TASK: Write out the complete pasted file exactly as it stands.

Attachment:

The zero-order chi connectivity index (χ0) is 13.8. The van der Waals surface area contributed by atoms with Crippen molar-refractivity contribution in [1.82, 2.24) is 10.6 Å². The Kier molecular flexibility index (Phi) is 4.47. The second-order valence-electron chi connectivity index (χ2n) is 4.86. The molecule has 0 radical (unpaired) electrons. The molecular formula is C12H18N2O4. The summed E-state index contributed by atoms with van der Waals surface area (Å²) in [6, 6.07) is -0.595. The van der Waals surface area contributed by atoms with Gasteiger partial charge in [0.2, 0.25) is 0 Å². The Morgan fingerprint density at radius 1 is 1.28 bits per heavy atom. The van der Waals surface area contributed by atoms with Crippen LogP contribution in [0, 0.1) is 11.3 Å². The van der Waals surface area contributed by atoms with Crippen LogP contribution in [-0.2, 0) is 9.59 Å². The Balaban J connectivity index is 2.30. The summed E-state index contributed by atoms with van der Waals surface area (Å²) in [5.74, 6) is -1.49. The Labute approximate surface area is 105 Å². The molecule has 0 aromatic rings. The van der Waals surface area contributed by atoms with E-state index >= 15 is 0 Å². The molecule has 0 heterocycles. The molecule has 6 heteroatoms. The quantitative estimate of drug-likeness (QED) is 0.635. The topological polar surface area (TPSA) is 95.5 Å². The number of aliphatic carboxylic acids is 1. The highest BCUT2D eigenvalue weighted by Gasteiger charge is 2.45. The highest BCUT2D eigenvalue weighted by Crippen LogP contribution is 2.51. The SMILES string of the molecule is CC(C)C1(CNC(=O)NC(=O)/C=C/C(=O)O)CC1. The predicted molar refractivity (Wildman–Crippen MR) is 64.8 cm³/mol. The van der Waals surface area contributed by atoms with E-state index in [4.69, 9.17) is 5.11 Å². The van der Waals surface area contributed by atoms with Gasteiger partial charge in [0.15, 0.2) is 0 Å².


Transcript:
The zero-order chi connectivity index (χ0) is 13.8. The van der Waals surface area contributed by atoms with Crippen molar-refractivity contribution in [1.82, 2.24) is 10.6 Å². The Kier molecular flexibility index (Phi) is 4.47. The second-order valence-electron chi connectivity index (χ2n) is 4.86. The molecule has 0 radical (unpaired) electrons. The molecular formula is C12H18N2O4. The summed E-state index contributed by atoms with van der Waals surface area (Å²) in [6, 6.07) is -0.595. The van der Waals surface area contributed by atoms with Gasteiger partial charge in [0.2, 0.25) is 0 Å². The Morgan fingerprint density at radius 1 is 1.28 bits per heavy atom. The van der Waals surface area contributed by atoms with Crippen LogP contribution in [0, 0.1) is 11.3 Å². The van der Waals surface area contributed by atoms with Crippen LogP contribution in [-0.2, 0) is 9.59 Å². The Balaban J connectivity index is 2.30. The summed E-state index contributed by atoms with van der Waals surface area (Å²) in [5.74, 6) is -1.49. The Labute approximate surface area is 105 Å². The molecule has 0 aromatic rings. The van der Waals surface area contributed by atoms with E-state index >= 15 is 0 Å². The molecule has 0 heterocycles. The molecule has 6 heteroatoms. The quantitative estimate of drug-likeness (QED) is 0.635. The topological polar surface area (TPSA) is 95.5 Å². The number of aliphatic carboxylic acids is 1. The highest BCUT2D eigenvalue weighted by Gasteiger charge is 2.45. The highest BCUT2D eigenvalue weighted by Crippen LogP contribution is 2.51. The SMILES string of the molecule is CC(C)C1(CNC(=O)NC(=O)/C=C/C(=O)O)CC1. The predicted molar refractivity (Wildman–Crippen MR) is 64.8 cm³/mol. The van der Waals surface area contributed by atoms with E-state index in [4.69, 9.17) is 5.11 Å². The van der Waals surface area contributed by atoms with Gasteiger partial charge in [0.15, 0.2) is 0 Å².